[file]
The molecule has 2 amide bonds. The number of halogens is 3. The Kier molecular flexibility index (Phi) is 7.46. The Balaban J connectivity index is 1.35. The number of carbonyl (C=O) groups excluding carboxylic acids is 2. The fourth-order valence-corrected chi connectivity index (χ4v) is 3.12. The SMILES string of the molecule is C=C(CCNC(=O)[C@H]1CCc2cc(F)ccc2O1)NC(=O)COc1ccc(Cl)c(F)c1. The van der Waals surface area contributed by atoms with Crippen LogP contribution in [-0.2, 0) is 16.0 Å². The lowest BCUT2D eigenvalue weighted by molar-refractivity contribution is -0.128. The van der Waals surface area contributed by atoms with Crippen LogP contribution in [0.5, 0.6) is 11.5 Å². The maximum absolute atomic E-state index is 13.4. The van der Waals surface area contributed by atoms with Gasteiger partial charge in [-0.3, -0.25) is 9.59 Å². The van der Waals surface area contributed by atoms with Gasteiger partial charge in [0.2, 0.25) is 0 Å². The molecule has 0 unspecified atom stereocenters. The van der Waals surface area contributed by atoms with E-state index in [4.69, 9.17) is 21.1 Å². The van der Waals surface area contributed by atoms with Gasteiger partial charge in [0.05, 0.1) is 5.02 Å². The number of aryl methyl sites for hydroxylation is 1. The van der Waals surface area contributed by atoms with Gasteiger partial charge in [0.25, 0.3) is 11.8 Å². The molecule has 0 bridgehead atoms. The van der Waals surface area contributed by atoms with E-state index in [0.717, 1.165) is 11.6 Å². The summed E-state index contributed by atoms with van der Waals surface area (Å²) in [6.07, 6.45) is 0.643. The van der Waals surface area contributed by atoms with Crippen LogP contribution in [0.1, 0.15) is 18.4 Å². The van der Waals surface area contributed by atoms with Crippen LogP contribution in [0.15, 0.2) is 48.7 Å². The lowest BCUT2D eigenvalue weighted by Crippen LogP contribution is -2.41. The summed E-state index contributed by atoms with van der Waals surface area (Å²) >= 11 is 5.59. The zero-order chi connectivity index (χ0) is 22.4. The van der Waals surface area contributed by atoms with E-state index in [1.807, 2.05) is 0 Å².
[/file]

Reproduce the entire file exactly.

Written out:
The molecule has 2 amide bonds. The number of halogens is 3. The Kier molecular flexibility index (Phi) is 7.46. The Balaban J connectivity index is 1.35. The number of carbonyl (C=O) groups excluding carboxylic acids is 2. The fourth-order valence-corrected chi connectivity index (χ4v) is 3.12. The SMILES string of the molecule is C=C(CCNC(=O)[C@H]1CCc2cc(F)ccc2O1)NC(=O)COc1ccc(Cl)c(F)c1. The van der Waals surface area contributed by atoms with Crippen LogP contribution in [-0.2, 0) is 16.0 Å². The lowest BCUT2D eigenvalue weighted by molar-refractivity contribution is -0.128. The van der Waals surface area contributed by atoms with Crippen LogP contribution in [0.5, 0.6) is 11.5 Å². The maximum absolute atomic E-state index is 13.4. The van der Waals surface area contributed by atoms with Gasteiger partial charge in [-0.3, -0.25) is 9.59 Å². The van der Waals surface area contributed by atoms with Gasteiger partial charge in [0.2, 0.25) is 0 Å². The molecule has 0 unspecified atom stereocenters. The van der Waals surface area contributed by atoms with E-state index in [4.69, 9.17) is 21.1 Å². The van der Waals surface area contributed by atoms with Gasteiger partial charge in [0.05, 0.1) is 5.02 Å². The number of aryl methyl sites for hydroxylation is 1. The van der Waals surface area contributed by atoms with Gasteiger partial charge in [0.25, 0.3) is 11.8 Å². The molecule has 0 bridgehead atoms. The van der Waals surface area contributed by atoms with E-state index in [0.717, 1.165) is 11.6 Å². The summed E-state index contributed by atoms with van der Waals surface area (Å²) in [6.07, 6.45) is 0.643. The van der Waals surface area contributed by atoms with Crippen LogP contribution in [0.1, 0.15) is 18.4 Å². The van der Waals surface area contributed by atoms with Crippen LogP contribution in [0.15, 0.2) is 48.7 Å². The lowest BCUT2D eigenvalue weighted by Crippen LogP contribution is -2.41. The summed E-state index contributed by atoms with van der Waals surface area (Å²) >= 11 is 5.59. The zero-order chi connectivity index (χ0) is 22.4. The van der Waals surface area contributed by atoms with E-state index in [1.807, 2.05) is 0 Å².